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  • Early Childhood
Summer Camp the Reggio Way
Elizabeth Barber, Kindergarten Teacher

“Children need the freedom to appreciate the infinite resources of their hands, their eyes, and their ears, the resources of forms, materials, sounds, and colors.” Loris Malaguzzi

Reggio Emilia, Italy is a small town in northern Italy with a huge impact on early childhood education. The Reggio Emilia approach that we use at Stanley Clark was developed after World War II by pedagogist, Loris Malaguzzi, and parents in the villages around Reggio Emilia. It values the child’s experiences and encourages them to explore, question, and experience materials and the world around them. Teachers are considered co-learners and collaborators and they facilitate the child’s learning as a partner alongside them.

Summer is a Time for Kids to be Kids

Summer is a perfect time for children to explore and experience the world around, which is exactly why we carry this school-year approach into our early childhood summer program! There are materials to explore, books to read, and provocations presented. Children are encouraged to ask questions and search for answers alongside of their teachers and other campers. It’s also a time for children to be children. To get messy and dirty. To explore with water and nature. To enjoy new friendships and connect with old friends.  

A Day in the Life - Reggio Camp

So what does a week at a Reggio-inspired summer camp look like? Let me take you back a few summers to a particular week filled with 2 to 5-year-olds. Some of these children had been in a school setting before while others were getting ready to start school in the fall. As we began the week, I presented the children with a question, “What do you like to do in the summer?” There were many answers from riding bikes to visiting family, but the overarching theme seemed to involve water, sand, and sun. The majority answered that they loved to go to the beach, so that was our starting point for the rest of the week’s activities. 

Bringing the Beach to Life

The next day the children came into camp to discover many books on our shelves that had to do with the beach and different activities you could do there. Swimming and sand castles seemed to be a favorite activity among our campers. That day I presented another question to the children, “What would we need to create our own beach?” Immediately they gave answers such as sand, water, beach balls, sand toys, the sun, a beach umbrella, and of course towels and sunscreen. Imagine their surprise the next morning when they arrived at camp and our playground had been transformed into a beach!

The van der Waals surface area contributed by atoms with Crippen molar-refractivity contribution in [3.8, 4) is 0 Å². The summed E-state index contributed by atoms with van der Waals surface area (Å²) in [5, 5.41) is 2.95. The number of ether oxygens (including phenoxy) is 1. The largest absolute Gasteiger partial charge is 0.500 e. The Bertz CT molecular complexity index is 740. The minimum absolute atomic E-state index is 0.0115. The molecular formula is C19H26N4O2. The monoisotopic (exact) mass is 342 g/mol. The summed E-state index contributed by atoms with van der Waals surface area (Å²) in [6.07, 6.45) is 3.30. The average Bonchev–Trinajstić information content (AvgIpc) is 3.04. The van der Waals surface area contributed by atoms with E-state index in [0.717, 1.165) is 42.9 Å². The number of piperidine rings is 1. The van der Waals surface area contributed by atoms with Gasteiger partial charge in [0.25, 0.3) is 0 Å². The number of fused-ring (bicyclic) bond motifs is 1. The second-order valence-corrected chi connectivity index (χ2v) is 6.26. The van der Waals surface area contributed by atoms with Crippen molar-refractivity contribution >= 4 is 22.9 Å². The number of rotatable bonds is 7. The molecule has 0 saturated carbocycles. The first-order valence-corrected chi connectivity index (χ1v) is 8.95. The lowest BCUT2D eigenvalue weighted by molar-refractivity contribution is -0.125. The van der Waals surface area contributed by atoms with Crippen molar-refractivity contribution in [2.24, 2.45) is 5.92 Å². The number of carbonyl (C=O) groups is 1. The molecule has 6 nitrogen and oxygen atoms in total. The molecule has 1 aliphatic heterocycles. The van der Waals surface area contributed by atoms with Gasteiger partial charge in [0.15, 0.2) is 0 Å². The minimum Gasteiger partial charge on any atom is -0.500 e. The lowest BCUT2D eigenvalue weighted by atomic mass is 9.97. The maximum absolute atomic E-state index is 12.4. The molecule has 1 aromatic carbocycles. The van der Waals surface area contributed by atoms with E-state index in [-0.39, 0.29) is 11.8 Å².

Naming the Beach

The campers could not wait to get outside and explore, but we all agreed that the beach needed a name. We had a group discussion about how to name something and the children were giving their ideas for our specific beach. Suddenly one child exclaimed, “We should name it Barber Beach since Mrs. Barber is our teacher!”

The rest of our summer together was spent enjoying Barber Beach and adding materials to it as the days went on. We added beach chairs, more sand toys and pretend fish in the water. We also drew pictures and created paintings of what our beach looked like and what activities we enjoy on the beach. We explored sand inside the classroom and collaborated to build sand castles with our friends. As the summer came to a close we saw the beach slowly return to a playground, but the memories of Barber Beach will remain.  

Taking the Lead in their Own Learning

That week of summer camp allowed the kids to be kids all while learning, collaborating, exploring, questioning, and experimenting. They were an active part of their learning experience and excited about being a participant and having their voice heard. Every camper made sure to show their parents our beach and they couldn’t wait to tell them what part they played in helping it come to life. It was important to them and they took ownership and pride in their work. Little did they know, they were learning the entire time!  

Why Reggio Camp

Enrolling your child in summer camp not only provides them with a ton of fun, but it also prepares our youngest campers for a more structured school setting in the fall. Each camp has multiple teachers and sizes are smaller than a typical classroom. Summer camp is a great time for our youngest friends to get accustomed to being away from mom and dad while having fun at the same time. It also gives children a chance to meet some new friends in a relaxed and exciting environment. We can’t wait to see where our camper's interests lead us this summer!


 About the Author

Elizabeth Barber

Elizabeth Barber

Kindergarten Teacher

ebarber@stanleyclark.org

 

  • Reggio
  • summer

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